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NZero: Tracking Carbon Footprints for Building Owners in NYC

Image Credits: NZero
By: Headliners News / May 8, 2024

This year marks a pivotal moment for thousands of buildings in New York City as they gear up to slash their carbon emissions. But here’s the kicker: before they can take action, owners need a clear picture of just how much pollution their properties are churning out.

According to the U.S. Energy Information Administration, a whopping 60% of energy consumption in commercial buildings stems from electricity alone. While tools abound to translate electric bills into carbon emission estimates, many rely on rough approximations. With the rise of intermittent renewables like wind and solar, pinpointing not just how much but when electricity is used becomes crucial.

Enter NZero, an innovative tech startup on a mission to track carbon emissions. They’ve cooked up a new algorithm that dishes out reports estimating carbon pollution down to the hour for building owners.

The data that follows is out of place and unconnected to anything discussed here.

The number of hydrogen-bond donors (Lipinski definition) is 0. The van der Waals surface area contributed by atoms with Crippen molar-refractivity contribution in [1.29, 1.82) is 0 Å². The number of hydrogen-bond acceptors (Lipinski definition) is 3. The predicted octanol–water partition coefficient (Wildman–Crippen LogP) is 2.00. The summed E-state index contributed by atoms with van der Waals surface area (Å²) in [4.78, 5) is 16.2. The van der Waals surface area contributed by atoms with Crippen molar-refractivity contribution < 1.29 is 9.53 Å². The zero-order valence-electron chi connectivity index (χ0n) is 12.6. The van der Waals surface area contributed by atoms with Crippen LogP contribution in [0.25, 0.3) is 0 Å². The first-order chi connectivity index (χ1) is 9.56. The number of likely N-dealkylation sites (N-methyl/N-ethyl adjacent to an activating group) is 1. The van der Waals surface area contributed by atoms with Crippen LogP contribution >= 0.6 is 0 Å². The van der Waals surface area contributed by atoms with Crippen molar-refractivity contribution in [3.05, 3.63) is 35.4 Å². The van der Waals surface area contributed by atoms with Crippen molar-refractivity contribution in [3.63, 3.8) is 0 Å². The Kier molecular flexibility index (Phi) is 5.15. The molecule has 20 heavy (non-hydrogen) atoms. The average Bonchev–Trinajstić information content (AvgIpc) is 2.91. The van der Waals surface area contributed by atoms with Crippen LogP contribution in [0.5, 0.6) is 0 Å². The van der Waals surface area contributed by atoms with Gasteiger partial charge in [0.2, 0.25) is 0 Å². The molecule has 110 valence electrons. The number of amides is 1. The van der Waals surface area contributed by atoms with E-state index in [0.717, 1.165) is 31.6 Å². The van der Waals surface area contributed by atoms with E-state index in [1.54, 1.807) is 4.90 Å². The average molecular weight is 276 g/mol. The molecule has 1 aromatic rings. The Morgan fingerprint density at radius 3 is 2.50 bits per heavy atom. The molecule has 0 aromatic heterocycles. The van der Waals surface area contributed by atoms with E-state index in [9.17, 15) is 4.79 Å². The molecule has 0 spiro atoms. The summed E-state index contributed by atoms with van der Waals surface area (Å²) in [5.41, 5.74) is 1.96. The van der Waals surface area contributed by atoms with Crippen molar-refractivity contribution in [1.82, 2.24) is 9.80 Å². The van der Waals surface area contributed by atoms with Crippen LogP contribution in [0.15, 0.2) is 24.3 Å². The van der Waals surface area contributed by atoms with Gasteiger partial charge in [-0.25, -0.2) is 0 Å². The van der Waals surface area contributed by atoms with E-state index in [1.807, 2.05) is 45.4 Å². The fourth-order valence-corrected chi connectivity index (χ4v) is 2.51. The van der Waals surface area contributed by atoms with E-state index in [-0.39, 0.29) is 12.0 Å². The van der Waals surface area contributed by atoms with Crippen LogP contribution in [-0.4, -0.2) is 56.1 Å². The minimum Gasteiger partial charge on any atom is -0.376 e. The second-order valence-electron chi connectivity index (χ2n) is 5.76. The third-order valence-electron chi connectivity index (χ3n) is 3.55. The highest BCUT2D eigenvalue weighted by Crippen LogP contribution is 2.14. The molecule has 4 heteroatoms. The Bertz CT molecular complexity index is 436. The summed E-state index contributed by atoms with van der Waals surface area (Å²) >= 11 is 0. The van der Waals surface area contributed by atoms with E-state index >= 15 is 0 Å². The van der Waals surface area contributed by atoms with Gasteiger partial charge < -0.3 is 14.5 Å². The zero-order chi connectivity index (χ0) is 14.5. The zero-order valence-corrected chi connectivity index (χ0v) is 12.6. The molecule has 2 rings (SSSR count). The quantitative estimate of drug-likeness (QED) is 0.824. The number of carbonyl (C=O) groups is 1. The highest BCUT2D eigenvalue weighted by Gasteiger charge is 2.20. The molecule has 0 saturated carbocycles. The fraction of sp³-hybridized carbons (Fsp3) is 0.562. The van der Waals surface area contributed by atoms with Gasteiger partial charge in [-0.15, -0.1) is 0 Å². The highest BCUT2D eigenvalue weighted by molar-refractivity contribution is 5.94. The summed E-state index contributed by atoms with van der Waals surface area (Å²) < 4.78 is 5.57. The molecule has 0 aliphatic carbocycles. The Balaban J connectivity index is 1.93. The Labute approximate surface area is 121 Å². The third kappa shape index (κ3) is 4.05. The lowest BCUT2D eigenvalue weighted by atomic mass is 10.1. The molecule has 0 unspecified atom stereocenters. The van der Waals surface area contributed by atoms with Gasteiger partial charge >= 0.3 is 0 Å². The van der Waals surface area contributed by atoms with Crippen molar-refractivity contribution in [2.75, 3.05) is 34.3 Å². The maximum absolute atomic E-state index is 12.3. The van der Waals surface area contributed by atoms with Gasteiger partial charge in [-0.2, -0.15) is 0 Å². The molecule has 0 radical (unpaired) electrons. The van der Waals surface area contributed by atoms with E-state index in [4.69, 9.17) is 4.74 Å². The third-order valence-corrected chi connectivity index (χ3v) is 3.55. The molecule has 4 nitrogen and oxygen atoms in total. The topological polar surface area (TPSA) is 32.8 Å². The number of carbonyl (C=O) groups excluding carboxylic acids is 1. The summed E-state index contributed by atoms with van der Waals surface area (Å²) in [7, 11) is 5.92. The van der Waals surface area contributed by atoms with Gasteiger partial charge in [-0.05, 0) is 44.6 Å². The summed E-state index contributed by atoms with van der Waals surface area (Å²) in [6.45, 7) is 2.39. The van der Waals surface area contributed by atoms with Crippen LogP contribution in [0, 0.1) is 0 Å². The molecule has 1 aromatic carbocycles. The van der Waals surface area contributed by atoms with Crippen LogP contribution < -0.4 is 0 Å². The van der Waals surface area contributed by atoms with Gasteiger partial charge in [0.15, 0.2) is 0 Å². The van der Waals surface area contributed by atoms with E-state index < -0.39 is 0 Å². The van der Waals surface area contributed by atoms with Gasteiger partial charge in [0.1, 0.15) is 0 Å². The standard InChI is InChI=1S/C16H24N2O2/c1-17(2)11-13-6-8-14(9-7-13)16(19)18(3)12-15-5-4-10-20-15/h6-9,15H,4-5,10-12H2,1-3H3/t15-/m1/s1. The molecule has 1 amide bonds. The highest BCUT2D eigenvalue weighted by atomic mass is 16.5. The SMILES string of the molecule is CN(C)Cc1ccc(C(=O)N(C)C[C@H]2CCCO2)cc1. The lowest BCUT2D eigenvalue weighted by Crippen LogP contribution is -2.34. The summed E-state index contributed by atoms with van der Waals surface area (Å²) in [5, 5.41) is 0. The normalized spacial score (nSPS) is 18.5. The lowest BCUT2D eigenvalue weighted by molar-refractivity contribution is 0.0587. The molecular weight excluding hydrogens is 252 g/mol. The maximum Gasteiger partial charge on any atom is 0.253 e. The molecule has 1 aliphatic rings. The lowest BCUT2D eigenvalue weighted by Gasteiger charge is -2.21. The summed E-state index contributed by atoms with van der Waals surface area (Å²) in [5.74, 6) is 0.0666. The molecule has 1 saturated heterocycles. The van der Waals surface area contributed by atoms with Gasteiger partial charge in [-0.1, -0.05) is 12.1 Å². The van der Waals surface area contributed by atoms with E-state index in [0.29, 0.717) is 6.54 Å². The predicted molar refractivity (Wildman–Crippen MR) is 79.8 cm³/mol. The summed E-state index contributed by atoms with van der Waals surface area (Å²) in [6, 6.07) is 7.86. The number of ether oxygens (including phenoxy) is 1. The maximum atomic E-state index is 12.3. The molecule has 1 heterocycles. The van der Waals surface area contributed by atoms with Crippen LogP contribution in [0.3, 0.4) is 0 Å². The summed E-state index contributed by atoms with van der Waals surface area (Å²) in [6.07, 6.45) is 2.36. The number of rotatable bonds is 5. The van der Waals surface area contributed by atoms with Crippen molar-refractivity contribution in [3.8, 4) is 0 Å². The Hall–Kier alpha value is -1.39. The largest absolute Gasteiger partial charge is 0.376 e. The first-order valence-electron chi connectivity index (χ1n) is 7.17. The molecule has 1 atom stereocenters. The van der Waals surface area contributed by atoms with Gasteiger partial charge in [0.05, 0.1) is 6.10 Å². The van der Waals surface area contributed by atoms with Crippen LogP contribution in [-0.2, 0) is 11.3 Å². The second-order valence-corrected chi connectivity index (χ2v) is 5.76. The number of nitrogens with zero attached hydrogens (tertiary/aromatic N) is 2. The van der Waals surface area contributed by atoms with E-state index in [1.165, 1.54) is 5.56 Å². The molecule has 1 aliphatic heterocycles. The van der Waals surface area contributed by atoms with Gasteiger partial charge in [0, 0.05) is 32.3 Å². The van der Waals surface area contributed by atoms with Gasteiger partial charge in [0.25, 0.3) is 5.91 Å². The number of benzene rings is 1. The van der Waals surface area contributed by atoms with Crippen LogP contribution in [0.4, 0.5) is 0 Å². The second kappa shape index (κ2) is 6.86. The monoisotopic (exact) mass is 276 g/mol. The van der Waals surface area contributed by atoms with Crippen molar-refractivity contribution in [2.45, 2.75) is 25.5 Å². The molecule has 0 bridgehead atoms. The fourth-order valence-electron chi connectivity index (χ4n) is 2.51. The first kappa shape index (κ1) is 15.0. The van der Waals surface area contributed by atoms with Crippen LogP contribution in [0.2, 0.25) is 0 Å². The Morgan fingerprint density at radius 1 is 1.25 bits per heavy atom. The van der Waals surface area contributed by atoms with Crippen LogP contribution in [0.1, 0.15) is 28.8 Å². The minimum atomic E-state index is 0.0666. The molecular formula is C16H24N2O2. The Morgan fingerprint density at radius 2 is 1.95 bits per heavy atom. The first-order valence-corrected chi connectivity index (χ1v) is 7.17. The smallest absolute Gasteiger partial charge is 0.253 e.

Sure, some lucky owners with buildings kitted out with fancy meters and sensors already have this data on hand. But let’s face it, many don’t. Their team believes that better data equals better outcomes, but lack of data should not be a roadblock.

Enter the triple net lease, a darling of real estate investors. Here’s the catch: while the REIT (real estate investment trust) shoulders a building’s emissions responsibility, it often doesn’t foot the utility bills, leaving it in the dark about the building’s pollution footprint. They’re practically pleading with their customers for this data, however, they experience little success.

Armed with just the building’s address and a smattering of details like square footage and HVAC systems, NZero works its magic, conjuring up estimates that purportedly trump anything the owners had before.

But NZero isn’t content with just spewing numbers. Their software guides building owners on a journey to identify upgrades and retrofits that not only slash carbon emissions but also boast bang-for-buck cost-effectiveness.

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